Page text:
Three Friends, One Mission: How Kyma is Cleaning Up UAE Homes and the FMCG Sector

Three Friends, One Mission: How Kyma is Cleaning Up UAE Homes and the FMCG Sector 

The story of three women coming together around friendship, sustainability, and the idea of a home-cleaning “refillution.”

Kyma’s co-founder and CEO Farida El Agamy explains how Kyma was born from the common desire of three long-time friends to work together and enhance sustainability in the UAE’s FMCG sector, offering innovative home cleaning solutions that reduce single-use plastics. 

How did Kyma come to be?

One of my co-founders was running the family’s factory. The other was in the media industry before she transitioned to coaching. And I was practising law in Switzerland before moving here to help my father run his service companies. We were friends and, in 2019 each of us somehow was at a crossroads. We quickly figured out that what connected us was sustainability – economic, social, and environmental. 

Then, I realised that my footprint in the UAE was about five times larger than in Switzerland, where I grew up with refilling stations and recycling. We agreed that there should be a way to re-engineer FMCG products without consumers having to take a hit on quality, spend double, or be exposed to toxins. So, we started looking at the most used FMCG products that generate the most trash. 

In our research process, we were struck by supermarkets’ cleaning aisles, with hundreds of cleaning product bottles that, within a month, were going to end up in landfills instead of being reused. That was the trigger.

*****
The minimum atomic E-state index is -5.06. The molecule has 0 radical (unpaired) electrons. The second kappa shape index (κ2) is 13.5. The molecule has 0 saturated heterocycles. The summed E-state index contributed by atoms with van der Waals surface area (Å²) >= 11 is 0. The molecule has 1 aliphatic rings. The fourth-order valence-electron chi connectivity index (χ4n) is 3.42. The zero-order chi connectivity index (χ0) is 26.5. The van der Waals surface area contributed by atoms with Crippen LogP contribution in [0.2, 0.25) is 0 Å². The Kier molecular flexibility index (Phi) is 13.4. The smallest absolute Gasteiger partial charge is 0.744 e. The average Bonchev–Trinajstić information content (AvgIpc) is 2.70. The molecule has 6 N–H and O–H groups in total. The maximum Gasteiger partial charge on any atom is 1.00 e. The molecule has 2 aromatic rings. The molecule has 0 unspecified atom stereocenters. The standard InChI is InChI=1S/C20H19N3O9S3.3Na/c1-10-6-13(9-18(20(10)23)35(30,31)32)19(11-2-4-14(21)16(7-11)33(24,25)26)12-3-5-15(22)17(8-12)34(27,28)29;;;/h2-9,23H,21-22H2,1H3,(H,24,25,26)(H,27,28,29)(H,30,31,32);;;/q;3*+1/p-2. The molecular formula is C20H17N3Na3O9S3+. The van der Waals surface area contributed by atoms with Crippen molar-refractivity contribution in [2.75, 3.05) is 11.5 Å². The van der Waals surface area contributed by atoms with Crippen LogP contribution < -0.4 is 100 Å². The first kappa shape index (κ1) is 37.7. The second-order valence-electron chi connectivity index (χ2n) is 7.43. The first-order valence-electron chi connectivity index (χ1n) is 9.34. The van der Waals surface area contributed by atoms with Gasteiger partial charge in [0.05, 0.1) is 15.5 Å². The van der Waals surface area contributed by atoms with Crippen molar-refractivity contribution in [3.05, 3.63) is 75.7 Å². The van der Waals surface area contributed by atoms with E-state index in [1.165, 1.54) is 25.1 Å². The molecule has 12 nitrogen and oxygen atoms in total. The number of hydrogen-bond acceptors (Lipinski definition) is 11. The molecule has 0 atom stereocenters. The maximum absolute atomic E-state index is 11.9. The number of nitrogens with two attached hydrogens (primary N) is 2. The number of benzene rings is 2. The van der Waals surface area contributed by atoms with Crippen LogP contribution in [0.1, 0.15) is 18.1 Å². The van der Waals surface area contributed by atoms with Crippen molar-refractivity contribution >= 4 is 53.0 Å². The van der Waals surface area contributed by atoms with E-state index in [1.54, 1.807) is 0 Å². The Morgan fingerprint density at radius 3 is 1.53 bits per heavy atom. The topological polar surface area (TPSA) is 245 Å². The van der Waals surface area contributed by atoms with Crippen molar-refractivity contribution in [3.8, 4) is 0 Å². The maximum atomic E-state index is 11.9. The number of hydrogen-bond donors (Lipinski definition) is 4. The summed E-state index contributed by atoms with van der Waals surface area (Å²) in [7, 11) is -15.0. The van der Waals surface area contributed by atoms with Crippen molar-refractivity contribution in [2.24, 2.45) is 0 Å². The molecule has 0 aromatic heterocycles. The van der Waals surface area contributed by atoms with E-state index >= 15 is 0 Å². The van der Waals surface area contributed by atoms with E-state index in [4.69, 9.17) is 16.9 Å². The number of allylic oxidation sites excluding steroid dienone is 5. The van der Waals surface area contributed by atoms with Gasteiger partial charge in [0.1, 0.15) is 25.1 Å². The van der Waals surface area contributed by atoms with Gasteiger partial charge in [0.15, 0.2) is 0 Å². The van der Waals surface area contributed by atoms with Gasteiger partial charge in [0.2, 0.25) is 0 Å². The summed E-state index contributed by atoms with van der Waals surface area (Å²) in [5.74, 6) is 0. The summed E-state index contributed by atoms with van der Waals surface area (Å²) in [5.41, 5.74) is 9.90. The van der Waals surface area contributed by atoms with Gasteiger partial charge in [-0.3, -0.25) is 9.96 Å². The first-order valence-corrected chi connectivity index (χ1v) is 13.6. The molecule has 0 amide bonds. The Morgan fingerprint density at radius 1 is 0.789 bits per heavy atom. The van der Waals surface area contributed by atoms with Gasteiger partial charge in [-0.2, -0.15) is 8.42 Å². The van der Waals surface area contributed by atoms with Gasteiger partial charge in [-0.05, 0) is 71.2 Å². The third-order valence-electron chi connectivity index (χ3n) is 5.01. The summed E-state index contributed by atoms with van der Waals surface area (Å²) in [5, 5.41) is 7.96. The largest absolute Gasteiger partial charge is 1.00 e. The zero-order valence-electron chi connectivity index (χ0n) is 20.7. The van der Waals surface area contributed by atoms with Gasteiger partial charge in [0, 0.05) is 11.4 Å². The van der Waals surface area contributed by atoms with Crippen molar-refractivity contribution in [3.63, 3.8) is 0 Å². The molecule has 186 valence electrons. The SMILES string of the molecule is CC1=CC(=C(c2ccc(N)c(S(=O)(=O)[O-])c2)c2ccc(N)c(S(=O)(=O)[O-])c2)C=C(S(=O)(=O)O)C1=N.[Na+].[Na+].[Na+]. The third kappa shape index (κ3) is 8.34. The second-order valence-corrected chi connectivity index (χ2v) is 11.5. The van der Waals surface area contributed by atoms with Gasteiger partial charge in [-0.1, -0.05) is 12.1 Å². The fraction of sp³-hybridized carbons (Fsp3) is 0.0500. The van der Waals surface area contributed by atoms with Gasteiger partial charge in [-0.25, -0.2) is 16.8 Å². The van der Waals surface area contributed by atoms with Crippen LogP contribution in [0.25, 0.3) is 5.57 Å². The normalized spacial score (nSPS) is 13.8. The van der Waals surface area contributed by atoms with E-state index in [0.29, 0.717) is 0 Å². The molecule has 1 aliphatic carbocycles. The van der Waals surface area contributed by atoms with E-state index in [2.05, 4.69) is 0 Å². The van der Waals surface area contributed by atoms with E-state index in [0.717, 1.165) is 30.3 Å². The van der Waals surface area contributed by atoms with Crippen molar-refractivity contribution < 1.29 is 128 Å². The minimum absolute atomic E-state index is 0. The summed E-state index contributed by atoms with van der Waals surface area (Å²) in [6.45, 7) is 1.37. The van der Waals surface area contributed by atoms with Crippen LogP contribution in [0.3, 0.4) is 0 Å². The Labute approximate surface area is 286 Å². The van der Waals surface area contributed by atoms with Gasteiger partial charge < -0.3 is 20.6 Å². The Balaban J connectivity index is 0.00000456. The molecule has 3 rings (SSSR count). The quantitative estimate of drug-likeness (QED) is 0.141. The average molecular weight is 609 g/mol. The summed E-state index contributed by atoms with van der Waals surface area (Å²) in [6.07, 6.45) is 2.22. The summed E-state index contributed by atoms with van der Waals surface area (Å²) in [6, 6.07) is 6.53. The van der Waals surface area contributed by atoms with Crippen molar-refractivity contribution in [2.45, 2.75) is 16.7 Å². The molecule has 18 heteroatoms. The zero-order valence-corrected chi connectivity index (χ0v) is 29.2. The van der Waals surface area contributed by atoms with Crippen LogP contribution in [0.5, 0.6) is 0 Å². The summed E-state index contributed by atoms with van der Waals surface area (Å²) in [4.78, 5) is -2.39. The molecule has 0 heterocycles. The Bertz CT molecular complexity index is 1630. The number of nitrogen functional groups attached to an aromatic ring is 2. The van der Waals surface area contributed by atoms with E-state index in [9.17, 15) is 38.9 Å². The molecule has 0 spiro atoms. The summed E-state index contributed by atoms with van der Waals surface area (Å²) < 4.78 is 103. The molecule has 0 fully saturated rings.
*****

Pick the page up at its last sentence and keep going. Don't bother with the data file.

What solution did you find?

Our product consists of a reusable bottle and cleaning compacted powder tablets that are affordable, easy to carry, easy to stock, and truly sustainable. The product itself is not the bottle, it’s the refill. 

We now have seven SKUs [including glass cleaner, disinfectant, multi-surface cleaner, and bathroom cleaner] and we’ll grow to nine this year, with five new products in development. 

The product is sold either in individual refills or in bundles. We’re also working on a subscription model, so that we automatically send the next refills based on how fast people consume, how big their apartment is, how much product they need, etc. 

How did you develop this solution?

We first considered importing from the few companies in the US and Germany producing what we were looking for. That didn’t work. These companies were too young to consider exporting. 

So, we worked with a chemist for about six months, at the beginning of the COVID pandemic, to create an MVP. We then tried to contract manufacture this product. That didn’t work either. The challenge with powders is the supply chain – the entire detergent industry is geared towards liquids, and contract manufacturers would have to invest in new machinery. 

That’s when we decided to manufacture our products ourselves, which took another six months of R&D before we started equipping the factory in Sharjah. Luckily, one of us [Samar Sayegh] has experience in manufacturing, otherwise I might not have done it.